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Package router is a trie based high performance HTTP request router. A trivial example is: The router matches incoming requests by the request method and the path. If a handler is registered for this path and method, the router delegates the request to that function. For the methods GET, POST, PUT, PATCH, DELETE and OPTIONS shortcut functions exist to register handles, for all other methods router.Handle can be used. The registered path, against which the router matches incoming requests, can contain two types of parameters: Named parameters are dynamic path segments. They match anything until the next '/' or the path end: Catch-all parameters match anything until the path end, including the directory index (the '/' before the catch-all). Since they match anything until the end, catch-all parameters must always be the final path element. The value of parameters is saved in ctx.UserValue(<key>), consisting each of a key and a value. The slice is passed to the Handle func as a third parameter. To retrieve the value of a parameter,gets by the name of the parameter


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Router is a lightweight high performance HTTP request router (also called multiplexer or just mux for short) for fasthttp.

This router is optimized for high performance and a small memory footprint. It scales well even with very long paths and a large number of routes. A compressing dynamic trie (radix tree) structure is used for efficient matching.

Based on julienschmidt/httprouter.


Best Performance: Router is one of the fastest go web frameworks in the go-web-framework-benchmark. Even faster than httprouter itself.

  • Basic Test: The first test case is to mock 0 ms, 10 ms, 100 ms, 500 ms processing time in handlers.

  • Concurrency Test (allocations): In 30 ms processing time, the test result for 100, 1000, 5000 clients is:

* Smaller is better

See below for technical details of the implementation.

Only explicit matches: With other routers, like http.ServeMux, a requested URL path could match multiple patterns. Therefore they have some awkward pattern priority rules, like longest match or first registered, first matched. By design of this router, a request can only match exactly one or no route. As a result, there are also no unintended matches, which makes it great for SEO and improves the user experience.

Stop caring about trailing slashes: Choose the URL style you like, the router automatically redirects the client if a trailing slash is missing or if there is one extra. Of course it only does so, if the new path has a handler. If you don't like it, you can turn off this behavior.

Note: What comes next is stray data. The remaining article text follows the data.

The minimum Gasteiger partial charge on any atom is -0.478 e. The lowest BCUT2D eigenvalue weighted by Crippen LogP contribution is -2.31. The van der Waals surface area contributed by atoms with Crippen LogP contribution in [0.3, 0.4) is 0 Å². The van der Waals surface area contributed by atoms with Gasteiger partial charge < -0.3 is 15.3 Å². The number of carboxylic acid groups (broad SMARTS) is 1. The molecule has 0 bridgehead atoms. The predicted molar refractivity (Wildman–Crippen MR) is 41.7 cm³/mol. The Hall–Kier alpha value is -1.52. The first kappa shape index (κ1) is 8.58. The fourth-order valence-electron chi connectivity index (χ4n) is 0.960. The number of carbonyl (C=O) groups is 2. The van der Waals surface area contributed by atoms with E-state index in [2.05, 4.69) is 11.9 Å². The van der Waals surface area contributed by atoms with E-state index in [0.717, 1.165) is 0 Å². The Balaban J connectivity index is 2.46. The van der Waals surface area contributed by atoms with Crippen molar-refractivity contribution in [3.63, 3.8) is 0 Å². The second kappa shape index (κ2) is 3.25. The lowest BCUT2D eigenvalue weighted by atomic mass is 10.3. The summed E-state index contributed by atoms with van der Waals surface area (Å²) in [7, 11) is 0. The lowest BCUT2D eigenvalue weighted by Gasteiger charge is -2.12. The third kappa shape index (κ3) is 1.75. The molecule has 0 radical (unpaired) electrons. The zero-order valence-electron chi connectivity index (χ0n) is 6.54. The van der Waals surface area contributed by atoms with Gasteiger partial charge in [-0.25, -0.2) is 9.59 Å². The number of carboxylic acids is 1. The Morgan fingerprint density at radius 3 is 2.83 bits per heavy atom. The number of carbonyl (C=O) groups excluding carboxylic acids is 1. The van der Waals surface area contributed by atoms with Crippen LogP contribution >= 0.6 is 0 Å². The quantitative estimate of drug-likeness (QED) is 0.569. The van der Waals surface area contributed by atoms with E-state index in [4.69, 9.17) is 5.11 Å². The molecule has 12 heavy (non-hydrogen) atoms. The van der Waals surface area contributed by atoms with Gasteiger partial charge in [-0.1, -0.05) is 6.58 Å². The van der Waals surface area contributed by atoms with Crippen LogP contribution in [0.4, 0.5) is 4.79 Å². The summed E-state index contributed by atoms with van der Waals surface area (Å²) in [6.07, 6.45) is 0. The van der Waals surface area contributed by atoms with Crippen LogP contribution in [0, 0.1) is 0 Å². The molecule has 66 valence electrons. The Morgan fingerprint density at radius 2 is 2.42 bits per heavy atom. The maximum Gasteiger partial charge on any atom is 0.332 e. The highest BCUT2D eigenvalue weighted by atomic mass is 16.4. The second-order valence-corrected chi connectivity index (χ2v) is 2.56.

Path auto-correction: Besides detecting the missing or additional trailing slash at no extra cost, the router can also fix wrong cases and remove superfluous path elements (like ../ or //). Is CAPTAIN CAPS LOCK one of your users? Router can help him by making a case-insensitive look-up and redirecting him to the correct URL.

Parameters in your routing pattern: Stop parsing the requested URL path, just give the path segment a name and the router delivers the dynamic value to you. Because of the design of the router, path parameters are very cheap.

Zero Garbage: The matching and dispatching process generates zero bytes of garbage. In fact, the only heap allocations that are made, is by building the slice of the key-value pairs for path parameters. If the request path contains no parameters, not a single heap allocation is necessary.

No more server crashes: You can set a Panic handler to deal with panics occurring during handling a HTTP request. The router then recovers and lets the PanicHandler log what happened and deliver a nice error page.

Perfect for APIs: The router design encourages to build sensible, hierarchical RESTful APIs. Moreover it has builtin native support for OPTIONS requests and 405 Method Not Allowed replies.

Of course you can also set custom NotFound and MethodNotAllowed handlers and serve static files.


This is just a quick introduction, view the GoDoc for details:

Let's start with a trivial example:

package main

import (


func Index(ctx *fasthttp.RequestCtx) {

func Hello(ctx *fasthttp.RequestCtx) {
	fmt.Fprintf(ctx, "Hello, %s!\n", ctx.UserValue("name"))

func main() {
	r := router.New()
	r.GET("/", Index)
	r.GET("/hello/{name}", Hello)

	log.Fatal(fasthttp.ListenAndServe(":8080", r.Handler))

Named parameters

As you can see, {name} is a named parameter. The values are accessible via RequestCtx.UserValues. You can get the value of a parameter by using the ctx.UserValue("name").

Named parameters only match a single path segment:

Pattern: /user/{user}

 /user/gordon                     match
 /user/you                        match
 /user/gordon/profile             no match
 /user/                           no match

Pattern with suffix: /user/{user}_admin

 /user/gordon_admin               match
 /user/you_admin                  match
 /user/you                        no match